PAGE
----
- NASA/Rami Daud
- The supermoon lunar eclipse captured as it moved over NASA’s Glenn Research Center on Sept. 27, 2015.
The sun, moon and Earth will align Sunday in a celestial phenomenon known by the ominous moniker “super blood moon” — the only total lunar eclipse of 2019 — with all of North America set to receive a full view, depending on the weather, according to NASA.
“Super” refers to the moon being closest to the Earth during a full moon and “blood” comes from the reddish hue the orb will take on during event, which begins 6:36 p.m. local time with the “moment of greatest eclipse” taking place at 9:12 p.m., according to NASA.
The National Weather Service is forecasting showers in the region for that evening.
Read more about what to expect and how it all works here
Meanwhile, some of the year’s highest tides are also taking place over the next several days, Friday to Wednesday, which could cause coastal flooding in low lying areas.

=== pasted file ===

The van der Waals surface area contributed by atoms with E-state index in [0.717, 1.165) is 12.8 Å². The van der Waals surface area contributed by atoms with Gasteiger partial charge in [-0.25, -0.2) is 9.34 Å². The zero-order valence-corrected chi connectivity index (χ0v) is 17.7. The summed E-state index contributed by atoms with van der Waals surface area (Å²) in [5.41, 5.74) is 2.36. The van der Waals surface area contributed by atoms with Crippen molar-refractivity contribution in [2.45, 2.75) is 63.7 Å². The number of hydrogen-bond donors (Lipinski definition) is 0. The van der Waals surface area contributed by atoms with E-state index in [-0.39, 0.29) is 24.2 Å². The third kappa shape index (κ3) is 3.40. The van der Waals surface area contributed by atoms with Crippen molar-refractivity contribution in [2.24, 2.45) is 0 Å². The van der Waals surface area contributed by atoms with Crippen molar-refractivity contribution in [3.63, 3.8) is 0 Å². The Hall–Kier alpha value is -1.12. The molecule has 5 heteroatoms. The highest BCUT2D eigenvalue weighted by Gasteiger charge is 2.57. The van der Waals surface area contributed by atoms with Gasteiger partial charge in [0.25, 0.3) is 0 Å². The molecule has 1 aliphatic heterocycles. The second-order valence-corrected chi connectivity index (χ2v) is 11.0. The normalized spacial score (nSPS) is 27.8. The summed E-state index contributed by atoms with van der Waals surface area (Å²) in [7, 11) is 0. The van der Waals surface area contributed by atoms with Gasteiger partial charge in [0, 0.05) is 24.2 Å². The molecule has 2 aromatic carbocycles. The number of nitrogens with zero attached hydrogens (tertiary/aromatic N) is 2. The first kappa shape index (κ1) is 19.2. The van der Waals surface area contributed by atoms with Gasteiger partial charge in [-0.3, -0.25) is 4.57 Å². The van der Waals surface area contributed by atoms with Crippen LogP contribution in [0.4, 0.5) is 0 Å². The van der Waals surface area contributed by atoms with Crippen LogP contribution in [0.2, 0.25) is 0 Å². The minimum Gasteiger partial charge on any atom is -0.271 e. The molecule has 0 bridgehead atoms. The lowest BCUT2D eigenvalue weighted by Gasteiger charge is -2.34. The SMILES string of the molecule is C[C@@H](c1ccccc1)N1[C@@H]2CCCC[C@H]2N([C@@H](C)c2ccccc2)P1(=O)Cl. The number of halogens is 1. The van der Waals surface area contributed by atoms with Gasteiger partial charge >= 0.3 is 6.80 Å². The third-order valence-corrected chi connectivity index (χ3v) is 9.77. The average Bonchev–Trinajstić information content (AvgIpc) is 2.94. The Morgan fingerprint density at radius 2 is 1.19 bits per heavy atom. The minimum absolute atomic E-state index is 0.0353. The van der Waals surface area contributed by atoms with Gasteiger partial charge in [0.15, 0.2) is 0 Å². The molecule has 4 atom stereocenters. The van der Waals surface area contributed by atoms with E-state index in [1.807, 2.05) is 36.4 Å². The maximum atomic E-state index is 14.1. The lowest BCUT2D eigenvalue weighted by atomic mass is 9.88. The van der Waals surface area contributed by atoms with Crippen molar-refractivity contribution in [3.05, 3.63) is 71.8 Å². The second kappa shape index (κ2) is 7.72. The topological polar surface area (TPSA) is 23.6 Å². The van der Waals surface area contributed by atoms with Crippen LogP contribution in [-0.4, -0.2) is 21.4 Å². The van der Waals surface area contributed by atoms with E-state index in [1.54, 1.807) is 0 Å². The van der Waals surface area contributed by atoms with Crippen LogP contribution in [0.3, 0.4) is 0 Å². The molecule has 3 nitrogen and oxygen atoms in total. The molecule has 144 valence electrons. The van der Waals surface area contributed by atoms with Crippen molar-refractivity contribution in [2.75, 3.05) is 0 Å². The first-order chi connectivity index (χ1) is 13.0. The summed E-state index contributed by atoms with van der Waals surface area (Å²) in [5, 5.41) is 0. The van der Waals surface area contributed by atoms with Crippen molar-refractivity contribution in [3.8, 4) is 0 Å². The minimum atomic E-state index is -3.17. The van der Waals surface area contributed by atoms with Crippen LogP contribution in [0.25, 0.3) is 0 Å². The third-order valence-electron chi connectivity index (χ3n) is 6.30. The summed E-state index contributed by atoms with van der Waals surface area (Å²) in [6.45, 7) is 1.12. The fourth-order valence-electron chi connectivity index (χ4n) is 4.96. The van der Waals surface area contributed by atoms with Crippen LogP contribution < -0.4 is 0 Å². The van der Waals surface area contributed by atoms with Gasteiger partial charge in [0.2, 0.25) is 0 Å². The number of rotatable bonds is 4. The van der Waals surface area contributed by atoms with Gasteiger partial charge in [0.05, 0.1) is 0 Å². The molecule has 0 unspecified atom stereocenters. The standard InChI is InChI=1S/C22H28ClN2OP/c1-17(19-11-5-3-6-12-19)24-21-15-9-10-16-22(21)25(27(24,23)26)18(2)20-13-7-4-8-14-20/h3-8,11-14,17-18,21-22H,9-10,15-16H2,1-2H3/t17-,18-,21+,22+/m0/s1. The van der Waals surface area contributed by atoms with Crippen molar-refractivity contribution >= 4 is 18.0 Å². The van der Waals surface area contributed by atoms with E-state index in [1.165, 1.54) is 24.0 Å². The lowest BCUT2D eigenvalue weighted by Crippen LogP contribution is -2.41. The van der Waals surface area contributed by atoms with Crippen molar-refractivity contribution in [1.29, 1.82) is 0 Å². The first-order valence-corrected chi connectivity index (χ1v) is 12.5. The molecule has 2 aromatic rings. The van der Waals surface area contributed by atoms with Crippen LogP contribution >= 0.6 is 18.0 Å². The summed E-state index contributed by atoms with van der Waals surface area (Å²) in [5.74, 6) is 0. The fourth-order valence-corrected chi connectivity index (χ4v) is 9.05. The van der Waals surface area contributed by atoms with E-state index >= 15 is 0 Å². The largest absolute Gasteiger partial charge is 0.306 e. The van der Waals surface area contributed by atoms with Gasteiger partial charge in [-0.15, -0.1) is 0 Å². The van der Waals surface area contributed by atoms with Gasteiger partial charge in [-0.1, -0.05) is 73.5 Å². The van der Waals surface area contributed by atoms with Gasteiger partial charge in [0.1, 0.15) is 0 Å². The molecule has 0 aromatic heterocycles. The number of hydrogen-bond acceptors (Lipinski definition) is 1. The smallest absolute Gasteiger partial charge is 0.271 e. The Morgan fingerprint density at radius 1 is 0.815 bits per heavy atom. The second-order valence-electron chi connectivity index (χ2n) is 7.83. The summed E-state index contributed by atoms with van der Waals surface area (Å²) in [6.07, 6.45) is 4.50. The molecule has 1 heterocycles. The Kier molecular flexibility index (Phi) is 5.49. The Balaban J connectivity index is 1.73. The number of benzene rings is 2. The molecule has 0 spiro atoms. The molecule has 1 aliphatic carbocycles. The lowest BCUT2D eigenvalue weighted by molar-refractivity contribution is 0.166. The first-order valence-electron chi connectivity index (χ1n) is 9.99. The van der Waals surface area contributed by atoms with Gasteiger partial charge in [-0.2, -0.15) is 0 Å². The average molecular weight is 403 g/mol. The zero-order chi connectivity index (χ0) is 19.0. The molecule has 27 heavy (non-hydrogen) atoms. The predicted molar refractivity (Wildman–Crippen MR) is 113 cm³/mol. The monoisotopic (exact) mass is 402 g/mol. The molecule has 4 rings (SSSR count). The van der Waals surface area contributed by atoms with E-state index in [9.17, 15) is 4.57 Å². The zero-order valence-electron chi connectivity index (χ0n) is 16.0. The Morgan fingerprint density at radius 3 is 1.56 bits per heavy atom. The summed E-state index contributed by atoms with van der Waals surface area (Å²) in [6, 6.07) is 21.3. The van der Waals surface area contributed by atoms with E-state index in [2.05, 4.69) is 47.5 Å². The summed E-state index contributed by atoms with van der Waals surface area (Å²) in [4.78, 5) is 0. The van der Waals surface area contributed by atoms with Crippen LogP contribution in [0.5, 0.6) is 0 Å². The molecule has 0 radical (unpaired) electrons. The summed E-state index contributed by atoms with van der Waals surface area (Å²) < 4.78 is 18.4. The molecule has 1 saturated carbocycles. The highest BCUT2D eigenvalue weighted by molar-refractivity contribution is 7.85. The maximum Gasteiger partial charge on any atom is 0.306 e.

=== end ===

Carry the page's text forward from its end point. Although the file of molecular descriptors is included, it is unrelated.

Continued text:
Read the King Tides post from the National Weather Service below:
Some of the highest tides of the year are expected over the next several days. Prolonged southerly winds and large surf from recent storms have generated a storm surge that could lag after storms have passed. Storm surge will increase water levels above already high astronomical tides and cause some minor coastal flooding in low areas along the coast and around Humboldt Bay. Coastal flood advisories will be issued if flooding is expected. Please take caution when exploring beaches this weekend as changing tides may cut you off your path to safety.
The city of Arcata is asking members of the public to help document water levels at 15 specific locations Jan. 20 and Jan. 21, although photographs of the King Tides’ impacts in other areas is also welcome.
Read more about the project and how to help here